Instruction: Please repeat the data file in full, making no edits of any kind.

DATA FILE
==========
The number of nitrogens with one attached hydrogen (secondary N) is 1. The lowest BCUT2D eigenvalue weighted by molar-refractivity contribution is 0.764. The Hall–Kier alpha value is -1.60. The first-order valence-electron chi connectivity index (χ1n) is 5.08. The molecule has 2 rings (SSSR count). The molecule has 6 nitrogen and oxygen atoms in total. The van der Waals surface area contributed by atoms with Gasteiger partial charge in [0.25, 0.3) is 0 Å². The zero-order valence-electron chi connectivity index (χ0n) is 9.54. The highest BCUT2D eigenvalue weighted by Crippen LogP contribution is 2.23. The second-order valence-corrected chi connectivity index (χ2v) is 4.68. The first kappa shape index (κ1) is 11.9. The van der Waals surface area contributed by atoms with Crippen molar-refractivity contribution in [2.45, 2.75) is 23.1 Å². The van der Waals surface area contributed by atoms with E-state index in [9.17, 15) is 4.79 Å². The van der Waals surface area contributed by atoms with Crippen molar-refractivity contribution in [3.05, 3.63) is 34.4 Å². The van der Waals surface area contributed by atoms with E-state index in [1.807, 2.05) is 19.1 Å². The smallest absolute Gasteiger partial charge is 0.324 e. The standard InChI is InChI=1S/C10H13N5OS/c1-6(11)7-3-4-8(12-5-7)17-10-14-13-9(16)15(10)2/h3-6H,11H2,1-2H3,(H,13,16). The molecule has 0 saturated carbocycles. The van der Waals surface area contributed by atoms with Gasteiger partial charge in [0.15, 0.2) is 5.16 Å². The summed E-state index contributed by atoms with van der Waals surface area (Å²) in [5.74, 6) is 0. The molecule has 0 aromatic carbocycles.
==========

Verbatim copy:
The number of nitrogens with one attached hydrogen (secondary N) is 1. The lowest BCUT2D eigenvalue weighted by molar-refractivity contribution is 0.764. The Hall–Kier alpha value is -1.60. The first-order valence-electron chi connectivity index (χ1n) is 5.08. The molecule has 2 rings (SSSR count). The molecule has 6 nitrogen and oxygen atoms in total. The van der Waals surface area contributed by atoms with Gasteiger partial charge in [0.25, 0.3) is 0 Å². The zero-order valence-electron chi connectivity index (χ0n) is 9.54. The highest BCUT2D eigenvalue weighted by Crippen LogP contribution is 2.23. The second-order valence-corrected chi connectivity index (χ2v) is 4.68. The first kappa shape index (κ1) is 11.9. The van der Waals surface area contributed by atoms with Crippen molar-refractivity contribution in [2.45, 2.75) is 23.1 Å². The van der Waals surface area contributed by atoms with E-state index in [9.17, 15) is 4.79 Å². The van der Waals surface area contributed by atoms with Crippen molar-refractivity contribution in [3.05, 3.63) is 34.4 Å². The van der Waals surface area contributed by atoms with E-state index in [1.807, 2.05) is 19.1 Å². The smallest absolute Gasteiger partial charge is 0.324 e. The standard InChI is InChI=1S/C10H13N5OS/c1-6(11)7-3-4-8(12-5-7)17-10-14-13-9(16)15(10)2/h3-6H,11H2,1-2H3,(H,13,16). The molecule has 0 saturated carbocycles. The van der Waals surface area contributed by atoms with Gasteiger partial charge in [0.15, 0.2) is 5.16 Å². The summed E-state index contributed by atoms with van der Waals surface area (Å²) in [5.74, 6) is 0. The molecule has 0 aromatic carbocycles.